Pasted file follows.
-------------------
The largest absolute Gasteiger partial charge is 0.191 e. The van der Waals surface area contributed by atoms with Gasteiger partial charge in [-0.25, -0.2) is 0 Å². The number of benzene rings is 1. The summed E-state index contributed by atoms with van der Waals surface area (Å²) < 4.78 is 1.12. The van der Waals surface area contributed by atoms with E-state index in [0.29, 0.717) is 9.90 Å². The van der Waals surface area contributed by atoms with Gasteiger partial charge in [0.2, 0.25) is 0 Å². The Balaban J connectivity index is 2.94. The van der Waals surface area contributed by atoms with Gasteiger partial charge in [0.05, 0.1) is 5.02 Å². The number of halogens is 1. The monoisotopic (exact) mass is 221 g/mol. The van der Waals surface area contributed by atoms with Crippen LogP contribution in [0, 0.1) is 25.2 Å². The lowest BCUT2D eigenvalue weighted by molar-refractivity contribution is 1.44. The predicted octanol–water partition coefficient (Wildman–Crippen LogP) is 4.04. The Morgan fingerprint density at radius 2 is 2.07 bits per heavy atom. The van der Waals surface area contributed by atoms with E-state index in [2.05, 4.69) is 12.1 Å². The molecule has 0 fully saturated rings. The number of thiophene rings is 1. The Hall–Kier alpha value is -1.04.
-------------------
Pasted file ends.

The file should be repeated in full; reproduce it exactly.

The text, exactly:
The largest absolute Gasteiger partial charge is 0.191 e. The van der Waals surface area contributed by atoms with Gasteiger partial charge in [-0.25, -0.2) is 0 Å². The number of benzene rings is 1. The summed E-state index contributed by atoms with van der Waals surface area (Å²) < 4.78 is 1.12. The van der Waals surface area contributed by atoms with E-state index in [0.29, 0.717) is 9.90 Å². The van der Waals surface area contributed by atoms with Gasteiger partial charge in [0.2, 0.25) is 0 Å². The Balaban J connectivity index is 2.94. The van der Waals surface area contributed by atoms with Gasteiger partial charge in [0.05, 0.1) is 5.02 Å². The number of halogens is 1. The monoisotopic (exact) mass is 221 g/mol. The van der Waals surface area contributed by atoms with Crippen LogP contribution in [0, 0.1) is 25.2 Å². The lowest BCUT2D eigenvalue weighted by molar-refractivity contribution is 1.44. The predicted octanol–water partition coefficient (Wildman–Crippen LogP) is 4.04. The Morgan fingerprint density at radius 2 is 2.07 bits per heavy atom. The van der Waals surface area contributed by atoms with E-state index in [2.05, 4.69) is 12.1 Å². The molecule has 0 fully saturated rings. The number of thiophene rings is 1. The Hall–Kier alpha value is -1.04.